5
$\begingroup$

I am trying to measure the relative phase of a sine wave fixed at a particular frequency in a noisy environment. My initial approach is to simply collect $N$ samples, take an FFT, and then just extract the phase at the operating frequency (which I know apriori).

When reading about methods to extract signals from noisy environments, I came across the lock-in amplifier. However, I am confused about whether I should have any reason to expect it to perform better than the FFT (ignoring run time, just looking at ability to extract my phase).

Specifically, imagine that I implement the lock-in amplifier digitally. I would then numerically calculate the following two integrals (source):

\begin{align} X_{LI} &= \frac{1}{T}\int\limits^{T}_{0} U_{\rm in}(s) \cos(2\pi f s) \,ds\\ Y_{LI} &= \frac{1}{T}\int\limits^{T}_{0} U_{\rm in}(s) \sin(2\pi f s) \,ds \end{align}

and then I would get my phase using:

$$ \theta_{LI} = \tan^{-1}\left(\frac{Y_{LI}}{X_{LI}}\right) $$

However, if I were to use an FFT, the FFT would evaluate

\begin{align} X_{FFT}(f) + iY_{FFT}(f) &= \int\limits_0^T U_{\rm in}(s)e^{-2\pi i s f}\,ds\\ &=\int\limits_0^T U_{\rm in}(s)\cos(2\pi f s)\,ds + i \int\limits_0^T U_{\rm in}(s)\sin(2\pi f s)\,ds \end{align}

Which seems to imply that just as with the lock-in amplifier, I would get

\begin{align} X_{FFT} &= \int^{T}_{0} U_{\rm in}(s) \cos(2\pi f s)\,ds = \frac{1}{T}X_{LI}\\ Y_{FFT} &= \int^{T}_{0} U_{\rm in}(s) \sin(2\pi f s)\,ds = \frac{1}{T}Y_{LI}\\ \theta_{FFT} &= \tan^{-1}\left(\frac{Y_{FFT}}{X_{FFT}}\right) = \tan^{-1}\left(\frac{Y_{LI}}{X_{LI}}\right) = \theta_{LI} \end{align}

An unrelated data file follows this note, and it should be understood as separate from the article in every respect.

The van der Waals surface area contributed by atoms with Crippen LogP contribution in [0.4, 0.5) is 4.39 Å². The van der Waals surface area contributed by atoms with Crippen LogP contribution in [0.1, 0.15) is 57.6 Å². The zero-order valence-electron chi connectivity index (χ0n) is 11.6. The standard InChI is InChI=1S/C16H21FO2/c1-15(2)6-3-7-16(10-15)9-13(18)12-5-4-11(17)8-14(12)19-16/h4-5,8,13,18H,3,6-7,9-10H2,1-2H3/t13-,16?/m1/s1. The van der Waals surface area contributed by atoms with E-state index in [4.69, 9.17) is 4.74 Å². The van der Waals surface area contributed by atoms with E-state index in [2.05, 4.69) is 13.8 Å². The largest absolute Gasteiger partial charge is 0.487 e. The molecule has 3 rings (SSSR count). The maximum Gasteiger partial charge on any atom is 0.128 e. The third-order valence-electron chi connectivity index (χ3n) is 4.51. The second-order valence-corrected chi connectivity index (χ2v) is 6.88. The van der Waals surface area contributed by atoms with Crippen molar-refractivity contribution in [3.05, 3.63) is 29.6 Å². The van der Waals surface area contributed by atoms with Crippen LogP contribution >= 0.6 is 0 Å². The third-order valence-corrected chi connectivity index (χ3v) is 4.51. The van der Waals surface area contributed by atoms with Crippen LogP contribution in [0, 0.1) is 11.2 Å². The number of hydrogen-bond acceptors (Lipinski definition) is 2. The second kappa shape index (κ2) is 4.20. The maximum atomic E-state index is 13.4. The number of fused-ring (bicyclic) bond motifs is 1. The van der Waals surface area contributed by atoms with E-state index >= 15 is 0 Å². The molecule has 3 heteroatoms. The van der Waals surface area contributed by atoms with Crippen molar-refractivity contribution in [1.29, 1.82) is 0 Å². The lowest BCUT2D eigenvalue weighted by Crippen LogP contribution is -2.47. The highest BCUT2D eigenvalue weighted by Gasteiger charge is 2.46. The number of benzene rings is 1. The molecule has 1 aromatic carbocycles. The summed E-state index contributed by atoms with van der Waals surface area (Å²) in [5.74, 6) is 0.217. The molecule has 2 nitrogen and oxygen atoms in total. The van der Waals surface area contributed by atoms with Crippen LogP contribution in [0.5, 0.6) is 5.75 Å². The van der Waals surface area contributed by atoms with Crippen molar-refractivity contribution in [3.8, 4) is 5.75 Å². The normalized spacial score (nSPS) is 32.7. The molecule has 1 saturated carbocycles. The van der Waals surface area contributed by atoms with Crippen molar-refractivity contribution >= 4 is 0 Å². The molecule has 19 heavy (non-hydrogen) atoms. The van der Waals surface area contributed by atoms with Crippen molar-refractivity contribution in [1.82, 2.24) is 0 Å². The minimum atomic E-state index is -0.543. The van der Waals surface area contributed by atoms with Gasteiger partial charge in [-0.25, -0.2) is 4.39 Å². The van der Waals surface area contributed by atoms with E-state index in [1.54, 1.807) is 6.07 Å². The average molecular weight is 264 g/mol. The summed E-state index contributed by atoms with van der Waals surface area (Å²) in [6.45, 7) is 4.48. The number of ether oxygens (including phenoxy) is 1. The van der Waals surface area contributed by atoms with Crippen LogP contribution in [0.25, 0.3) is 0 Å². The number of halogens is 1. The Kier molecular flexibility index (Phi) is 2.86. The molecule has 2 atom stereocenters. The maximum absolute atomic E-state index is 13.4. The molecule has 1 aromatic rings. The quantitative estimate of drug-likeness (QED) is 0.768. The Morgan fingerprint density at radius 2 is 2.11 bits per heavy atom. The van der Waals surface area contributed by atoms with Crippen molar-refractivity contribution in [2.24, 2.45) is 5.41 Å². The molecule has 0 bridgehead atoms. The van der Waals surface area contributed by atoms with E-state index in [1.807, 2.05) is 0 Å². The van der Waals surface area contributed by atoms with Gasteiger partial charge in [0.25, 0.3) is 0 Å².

• So does this mean that I would always get the same result whether I use a digital lock-in amplifier, or a digital FFT on the same data set?
  • What is the benefit of using a lock-in amplifier?
  • Is there no advantage to the lock-in amp in my application?
  • What is then an example of an application that the lock-in amplifier is best suited for?
$\endgroup$
5
$\begingroup$

Is there a difference between the FFT and a lock-in amp?

Yes, two of them:

  1. The FFT assumes the signal at its input to be periodic.

    • What this means about your FFT integrals is that they are missing a phase variable (let's call it $\phi_r$) which will be random because it depends on the ratio of your signals period (or its frequency), the window of the FFT and the initial phase that the FFT will "catch" the signal on the first frame (and any subsequent phase changes whether desired or not). By the way, Frequency is integrated Phase.
    • Consequently, your $\theta_{LI}$ will depend on that $\phi_r$ (which is all over the place).
    • Intuitively now, the FFT assumes the signal to be periodic. That is, it repeats in the same way both to the left and to the right of the observation window. This is "alright" if the window happens to be an integer multiple of the signal's period but this is extremely unlikely because of noise and possible changes in the phase of the signal. It will therefore sound like a whistle with regular "pops" because of the discontinuities and at each "pop" the phase estimation will be disturbed. There are workarounds to this (and this one) and this brings us to the second difference.